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Impaired neurogenesis and neural progenitor fate choice in a human stem cell model of SETBP1 disorder.

Molecular Autism 2023 Februrary 21
BACKGROUND: Disruptions of SETBP1 (SET binding protein 1) on 18q12.3 by heterozygous gene deletion or loss-of-function variants cause SETBP1 disorder. Clinical features are frequently associated with moderate to severe intellectual disability, autistic traits and speech and motor delays. Despite the association of SETBP1 with neurodevelopmental disorders, little is known about its role in brain development.

METHODS: Using CRISPR/Cas9 genome editing technology, we generated a SETBP1 deletion model in human embryonic stem cells (hESCs) and examined the effects of SETBP1-deficiency in neural progenitors (NPCs) and neurons derived from these stem cells using a battery of cellular assays, genome-wide transcriptomic profiling and drug-based phenotypic rescue.

RESULTS: Neural induction occurred efficiently in all SETBP1 deletion models as indicated by uniform transition into neural rosettes. However, SETBP1-deficient NPCs exhibited an extended proliferative window and a decrease in neurogenesis coupled with a deficiency in their ability to acquire ventral forebrain fate. Genome-wide transcriptome profiling and protein biochemical analysis revealed enhanced activation of Wnt/β-catenin signaling in SETBP1 deleted cells. Crucially, treatment of the SETBP1-deficient NPCs with a small molecule Wnt inhibitor XAV939 restored hyper canonical β-catenin activity and restored both cortical and MGE neuronal differentiation.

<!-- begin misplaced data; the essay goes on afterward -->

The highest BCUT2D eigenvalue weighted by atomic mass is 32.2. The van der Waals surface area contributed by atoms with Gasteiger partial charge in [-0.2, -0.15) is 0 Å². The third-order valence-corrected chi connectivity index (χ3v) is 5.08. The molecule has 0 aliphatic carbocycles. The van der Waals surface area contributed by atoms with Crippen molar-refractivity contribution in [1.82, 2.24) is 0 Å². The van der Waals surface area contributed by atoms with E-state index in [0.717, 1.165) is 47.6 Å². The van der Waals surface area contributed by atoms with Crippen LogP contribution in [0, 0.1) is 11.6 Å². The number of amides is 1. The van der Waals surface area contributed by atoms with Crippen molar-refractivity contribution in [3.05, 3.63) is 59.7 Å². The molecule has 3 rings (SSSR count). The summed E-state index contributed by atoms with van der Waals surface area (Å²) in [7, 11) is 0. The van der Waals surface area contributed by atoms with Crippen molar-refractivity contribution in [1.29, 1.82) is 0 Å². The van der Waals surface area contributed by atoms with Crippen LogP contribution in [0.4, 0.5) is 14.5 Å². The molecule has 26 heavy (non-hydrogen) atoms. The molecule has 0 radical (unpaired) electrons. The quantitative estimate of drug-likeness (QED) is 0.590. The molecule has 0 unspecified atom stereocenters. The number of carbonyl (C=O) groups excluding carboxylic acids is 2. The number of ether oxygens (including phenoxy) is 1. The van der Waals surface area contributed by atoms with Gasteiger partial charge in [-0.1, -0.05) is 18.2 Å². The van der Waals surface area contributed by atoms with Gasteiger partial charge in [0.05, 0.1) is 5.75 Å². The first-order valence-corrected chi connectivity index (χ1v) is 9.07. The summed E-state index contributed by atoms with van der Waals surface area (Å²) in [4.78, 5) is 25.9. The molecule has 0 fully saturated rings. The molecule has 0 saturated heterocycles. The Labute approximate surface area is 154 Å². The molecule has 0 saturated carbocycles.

LIMITATIONS: The current study is based on analysis of isogenic hESC lines with genome-edited SETBP1 deletion and further studies would benefit from the use of patient-derived iPSC lines that may harbor additional genetic risk that aggravate brain pathology of SETBP1 disorder.

CONCLUSIONS: We identified an important role for SETBP1 in controlling forebrain progenitor expansion and neurogenic differentiation. Our study establishes a novel regulatory link between SETBP1 and Wnt/β-catenin signaling during human cortical neurogenesis and provides mechanistic insights into structural abnormalities and potential therapeutic avenues for SETBP1 disorder.

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